By April Swieconek
Doctoral candidate Marius Kothor studies successful women textile traders in mid-20th century Togo, who distributed Dutch wax textiles from Europe throughout West and Central Africa, using the wealth they obtained to change the political landscape. Known as “Nana Benz,” since they were among the first to import Mercedes Benz vehicles to the country, they became synonymous with power, ingenuity, and courage.
“I look at how the Nana Benz used their political and economic networks to finance Togo’s decolonization movement and the Ewe unification movement which straddled the Ghana-Togo border. This was an effort to reunite the Ewe-speaking regions of West Africa and challenge the ways that colonial governments had split the community,” says Marius. Her research also focuses on the ways that the Nana Benz became icons of Black Feminism for African American women in the 1960s. With the powerful combination of politics and style, the entrepreneurs attracted attention from American magazines like Ebony, which published features on some of the most prominent Nana Benz.
Despite their influential role in the political history of West Africa, the Nana Benz remain absent from contemporary political histories of the region. Marius considers the multiple levels of the women’s anti-colonial activism across the Ghana/Togo boundary and investigates how the Nana Benz became models of black feminist liberation in the United States.
“I think what I love the most about Marius’s work is how she makes us think about scale, which is one of the more important and frequently overlooked aspects of historical analysis. We tend to focus on economies, nations, regions; Marius inverts this, to guide our attention to named individuals, with talents, resources, and limitations, who mustered their whole selves in pursuit of personal, familial and communal progress in a context that was not of their making (to put it mildly). The story she tells in her dissertation is thus powerfully human and, I think, humane, especially now when so many people around the world are forced to find ways to survive in the absence of state and social safety nets,” said Professor Daniel Magaziner, historian of 20th century Africa at Yale.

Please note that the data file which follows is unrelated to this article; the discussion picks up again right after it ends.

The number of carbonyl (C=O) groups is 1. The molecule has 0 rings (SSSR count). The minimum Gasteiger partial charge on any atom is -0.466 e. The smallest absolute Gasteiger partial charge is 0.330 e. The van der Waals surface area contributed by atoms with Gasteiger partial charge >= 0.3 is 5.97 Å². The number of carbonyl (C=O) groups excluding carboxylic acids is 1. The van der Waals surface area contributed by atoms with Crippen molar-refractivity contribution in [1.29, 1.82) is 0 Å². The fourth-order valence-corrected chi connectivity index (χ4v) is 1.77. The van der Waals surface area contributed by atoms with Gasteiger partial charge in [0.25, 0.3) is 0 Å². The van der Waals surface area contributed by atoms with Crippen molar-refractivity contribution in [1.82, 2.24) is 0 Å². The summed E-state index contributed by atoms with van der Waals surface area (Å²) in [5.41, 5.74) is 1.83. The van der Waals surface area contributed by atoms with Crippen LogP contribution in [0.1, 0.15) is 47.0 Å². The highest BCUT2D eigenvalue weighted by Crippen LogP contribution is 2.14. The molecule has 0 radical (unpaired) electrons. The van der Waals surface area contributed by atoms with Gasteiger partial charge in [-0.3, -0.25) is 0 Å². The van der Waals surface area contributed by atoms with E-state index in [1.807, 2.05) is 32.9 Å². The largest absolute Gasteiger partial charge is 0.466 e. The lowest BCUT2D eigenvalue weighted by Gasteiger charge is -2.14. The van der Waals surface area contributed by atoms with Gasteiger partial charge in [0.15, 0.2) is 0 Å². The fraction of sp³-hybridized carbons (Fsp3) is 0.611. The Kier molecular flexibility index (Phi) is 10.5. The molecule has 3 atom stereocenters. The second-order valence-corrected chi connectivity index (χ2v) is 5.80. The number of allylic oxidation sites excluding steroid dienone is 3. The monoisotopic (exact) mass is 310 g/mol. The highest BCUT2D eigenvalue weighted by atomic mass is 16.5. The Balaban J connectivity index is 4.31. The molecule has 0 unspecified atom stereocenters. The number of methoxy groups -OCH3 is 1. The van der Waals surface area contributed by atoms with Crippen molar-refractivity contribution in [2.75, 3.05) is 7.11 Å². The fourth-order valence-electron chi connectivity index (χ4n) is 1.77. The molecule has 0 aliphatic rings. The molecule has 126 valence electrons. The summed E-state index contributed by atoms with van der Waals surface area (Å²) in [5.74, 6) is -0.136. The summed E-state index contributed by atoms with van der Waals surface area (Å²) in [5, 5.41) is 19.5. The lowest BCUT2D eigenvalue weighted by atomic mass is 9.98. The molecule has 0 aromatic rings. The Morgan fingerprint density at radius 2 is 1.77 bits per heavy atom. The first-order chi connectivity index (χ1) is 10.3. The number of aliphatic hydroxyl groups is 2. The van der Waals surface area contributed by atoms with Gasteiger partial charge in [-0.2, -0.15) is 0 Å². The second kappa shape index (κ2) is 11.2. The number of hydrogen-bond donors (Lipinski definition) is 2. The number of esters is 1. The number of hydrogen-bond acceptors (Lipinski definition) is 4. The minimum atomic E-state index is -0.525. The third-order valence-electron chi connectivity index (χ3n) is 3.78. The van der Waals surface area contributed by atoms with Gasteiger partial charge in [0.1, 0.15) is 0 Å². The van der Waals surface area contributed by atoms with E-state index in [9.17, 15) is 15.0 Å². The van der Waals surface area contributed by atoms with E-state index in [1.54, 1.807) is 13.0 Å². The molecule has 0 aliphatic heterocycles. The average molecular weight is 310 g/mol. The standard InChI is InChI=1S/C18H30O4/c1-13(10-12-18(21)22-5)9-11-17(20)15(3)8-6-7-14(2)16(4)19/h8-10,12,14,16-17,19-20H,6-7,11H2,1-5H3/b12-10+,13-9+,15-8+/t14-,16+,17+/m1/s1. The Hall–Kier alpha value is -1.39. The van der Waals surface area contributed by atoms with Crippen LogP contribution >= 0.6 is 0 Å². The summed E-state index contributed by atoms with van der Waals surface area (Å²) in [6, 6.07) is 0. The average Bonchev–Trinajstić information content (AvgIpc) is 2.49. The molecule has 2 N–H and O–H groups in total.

African style wax print fabrics are gloriously-hued, with intricate geometric and organic patterns that convey a graceful sort of swagger. The patterns are made through a Dutch print technique known as wax hollandais. First, a design in liquid wax is printed on cotton. A base dye such as indigo soaks into the cloth around the wax, leaving behind a deep, intense color. A single piece of fabric goes through an average of 25 steps before completion, and part of the magic of wax printing can cause a pattern of small, irregular bubbles and crackling to emerge throughout the design (VLISCO, 2021) Bolts of the fabric can consequently be pricey, and very much worth it. A trained eye like Marius’s can read history in the patterns.